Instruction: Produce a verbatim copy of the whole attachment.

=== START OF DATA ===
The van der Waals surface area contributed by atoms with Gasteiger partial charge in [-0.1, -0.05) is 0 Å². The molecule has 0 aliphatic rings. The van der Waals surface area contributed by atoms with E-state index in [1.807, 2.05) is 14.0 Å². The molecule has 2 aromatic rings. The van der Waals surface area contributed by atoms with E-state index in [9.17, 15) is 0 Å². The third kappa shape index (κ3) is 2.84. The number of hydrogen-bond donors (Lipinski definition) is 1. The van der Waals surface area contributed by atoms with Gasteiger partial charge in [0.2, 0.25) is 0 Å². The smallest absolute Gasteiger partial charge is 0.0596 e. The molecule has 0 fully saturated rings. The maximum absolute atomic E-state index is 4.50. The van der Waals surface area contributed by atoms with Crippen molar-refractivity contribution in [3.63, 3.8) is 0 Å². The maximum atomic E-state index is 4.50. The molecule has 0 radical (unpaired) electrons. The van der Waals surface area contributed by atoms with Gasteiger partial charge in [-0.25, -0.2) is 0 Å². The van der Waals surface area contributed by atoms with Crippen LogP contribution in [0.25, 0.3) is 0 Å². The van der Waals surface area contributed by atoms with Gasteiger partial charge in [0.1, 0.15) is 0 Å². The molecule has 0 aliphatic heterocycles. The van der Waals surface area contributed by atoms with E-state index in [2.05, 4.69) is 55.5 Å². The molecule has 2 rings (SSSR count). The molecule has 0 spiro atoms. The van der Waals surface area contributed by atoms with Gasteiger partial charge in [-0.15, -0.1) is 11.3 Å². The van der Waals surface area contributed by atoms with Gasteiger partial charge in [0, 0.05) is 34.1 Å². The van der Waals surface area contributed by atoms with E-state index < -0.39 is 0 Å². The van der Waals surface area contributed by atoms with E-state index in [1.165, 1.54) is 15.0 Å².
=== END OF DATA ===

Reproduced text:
The van der Waals surface area contributed by atoms with Gasteiger partial charge in [-0.1, -0.05) is 0 Å². The molecule has 0 aliphatic rings. The van der Waals surface area contributed by atoms with E-state index in [1.807, 2.05) is 14.0 Å². The molecule has 2 aromatic rings. The van der Waals surface area contributed by atoms with E-state index in [9.17, 15) is 0 Å². The third kappa shape index (κ3) is 2.84. The number of hydrogen-bond donors (Lipinski definition) is 1. The van der Waals surface area contributed by atoms with Gasteiger partial charge in [0.2, 0.25) is 0 Å². The smallest absolute Gasteiger partial charge is 0.0596 e. The molecule has 0 fully saturated rings. The maximum absolute atomic E-state index is 4.50. The van der Waals surface area contributed by atoms with Crippen molar-refractivity contribution in [3.63, 3.8) is 0 Å². The maximum atomic E-state index is 4.50. The molecule has 0 radical (unpaired) electrons. The van der Waals surface area contributed by atoms with Gasteiger partial charge in [-0.25, -0.2) is 0 Å². The van der Waals surface area contributed by atoms with Crippen LogP contribution in [0.25, 0.3) is 0 Å². The van der Waals surface area contributed by atoms with Gasteiger partial charge in [0.1, 0.15) is 0 Å². The molecule has 0 aliphatic heterocycles. The van der Waals surface area contributed by atoms with E-state index in [2.05, 4.69) is 55.5 Å². The molecule has 2 rings (SSSR count). The molecule has 0 spiro atoms. The van der Waals surface area contributed by atoms with Gasteiger partial charge in [-0.15, -0.1) is 11.3 Å². The van der Waals surface area contributed by atoms with Gasteiger partial charge in [0, 0.05) is 34.1 Å². The van der Waals surface area contributed by atoms with E-state index < -0.39 is 0 Å². The van der Waals surface area contributed by atoms with E-state index in [1.165, 1.54) is 15.0 Å².